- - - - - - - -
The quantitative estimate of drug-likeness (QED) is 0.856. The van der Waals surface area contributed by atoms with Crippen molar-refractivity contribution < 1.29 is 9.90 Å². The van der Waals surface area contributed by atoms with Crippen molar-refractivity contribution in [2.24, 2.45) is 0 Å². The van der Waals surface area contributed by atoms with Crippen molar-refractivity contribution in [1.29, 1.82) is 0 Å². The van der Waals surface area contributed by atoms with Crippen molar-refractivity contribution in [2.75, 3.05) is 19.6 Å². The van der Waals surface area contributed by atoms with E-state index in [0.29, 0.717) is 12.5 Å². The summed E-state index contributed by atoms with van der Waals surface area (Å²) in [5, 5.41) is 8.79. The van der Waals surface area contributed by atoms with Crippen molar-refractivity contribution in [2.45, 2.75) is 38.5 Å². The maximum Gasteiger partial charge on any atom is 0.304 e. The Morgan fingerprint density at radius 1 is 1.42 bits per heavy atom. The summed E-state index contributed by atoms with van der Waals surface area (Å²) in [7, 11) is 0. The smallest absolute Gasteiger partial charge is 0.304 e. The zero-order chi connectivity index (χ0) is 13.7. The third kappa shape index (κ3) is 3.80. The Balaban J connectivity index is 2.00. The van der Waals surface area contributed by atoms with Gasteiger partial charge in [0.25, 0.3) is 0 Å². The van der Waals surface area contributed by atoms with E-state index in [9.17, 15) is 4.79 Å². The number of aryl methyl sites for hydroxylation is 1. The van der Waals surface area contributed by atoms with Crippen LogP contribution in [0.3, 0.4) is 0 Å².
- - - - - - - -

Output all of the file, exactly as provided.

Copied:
The quantitative estimate of drug-likeness (QED) is 0.856. The van der Waals surface area contributed by atoms with Crippen molar-refractivity contribution < 1.29 is 9.90 Å². The van der Waals surface area contributed by atoms with Crippen molar-refractivity contribution in [2.24, 2.45) is 0 Å². The van der Waals surface area contributed by atoms with Crippen molar-refractivity contribution in [1.29, 1.82) is 0 Å². The van der Waals surface area contributed by atoms with Crippen molar-refractivity contribution in [2.75, 3.05) is 19.6 Å². The van der Waals surface area contributed by atoms with E-state index in [0.29, 0.717) is 12.5 Å². The summed E-state index contributed by atoms with van der Waals surface area (Å²) in [5, 5.41) is 8.79. The van der Waals surface area contributed by atoms with Crippen molar-refractivity contribution in [2.45, 2.75) is 38.5 Å². The maximum Gasteiger partial charge on any atom is 0.304 e. The Morgan fingerprint density at radius 1 is 1.42 bits per heavy atom. The summed E-state index contributed by atoms with van der Waals surface area (Å²) in [7, 11) is 0. The smallest absolute Gasteiger partial charge is 0.304 e. The zero-order chi connectivity index (χ0) is 13.7. The third kappa shape index (κ3) is 3.80. The Balaban J connectivity index is 2.00. The van der Waals surface area contributed by atoms with Gasteiger partial charge in [0.25, 0.3) is 0 Å². The van der Waals surface area contributed by atoms with E-state index in [9.17, 15) is 4.79 Å². The number of aryl methyl sites for hydroxylation is 1. The van der Waals surface area contributed by atoms with Crippen LogP contribution in [0.3, 0.4) is 0 Å².